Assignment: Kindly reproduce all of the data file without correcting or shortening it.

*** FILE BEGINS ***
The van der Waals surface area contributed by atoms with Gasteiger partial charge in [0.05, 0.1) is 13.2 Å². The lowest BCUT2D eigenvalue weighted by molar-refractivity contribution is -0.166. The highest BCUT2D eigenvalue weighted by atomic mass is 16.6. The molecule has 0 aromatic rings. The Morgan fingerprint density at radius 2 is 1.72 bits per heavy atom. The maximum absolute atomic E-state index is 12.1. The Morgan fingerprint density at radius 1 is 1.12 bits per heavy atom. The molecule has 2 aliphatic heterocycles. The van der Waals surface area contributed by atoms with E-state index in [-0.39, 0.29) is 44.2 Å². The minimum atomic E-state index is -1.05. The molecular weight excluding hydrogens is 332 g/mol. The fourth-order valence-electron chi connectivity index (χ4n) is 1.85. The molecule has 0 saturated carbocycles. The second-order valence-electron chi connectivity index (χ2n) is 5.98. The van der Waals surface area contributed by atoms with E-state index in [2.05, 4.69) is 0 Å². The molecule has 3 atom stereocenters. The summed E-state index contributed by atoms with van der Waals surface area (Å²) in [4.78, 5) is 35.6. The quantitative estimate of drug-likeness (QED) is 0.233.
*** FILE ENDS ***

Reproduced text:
The van der Waals surface area contributed by atoms with Gasteiger partial charge in [0.05, 0.1) is 13.2 Å². The lowest BCUT2D eigenvalue weighted by molar-refractivity contribution is -0.166. The highest BCUT2D eigenvalue weighted by atomic mass is 16.6. The molecule has 0 aromatic rings. The Morgan fingerprint density at radius 2 is 1.72 bits per heavy atom. The maximum absolute atomic E-state index is 12.1. The Morgan fingerprint density at radius 1 is 1.12 bits per heavy atom. The molecule has 2 aliphatic heterocycles. The van der Waals surface area contributed by atoms with E-state index in [-0.39, 0.29) is 44.2 Å². The minimum atomic E-state index is -1.05. The molecular weight excluding hydrogens is 332 g/mol. The fourth-order valence-electron chi connectivity index (χ4n) is 1.85. The molecule has 0 saturated carbocycles. The second-order valence-electron chi connectivity index (χ2n) is 5.98. The van der Waals surface area contributed by atoms with E-state index in [2.05, 4.69) is 0 Å². The molecule has 3 atom stereocenters. The summed E-state index contributed by atoms with van der Waals surface area (Å²) in [4.78, 5) is 35.6. The quantitative estimate of drug-likeness (QED) is 0.233.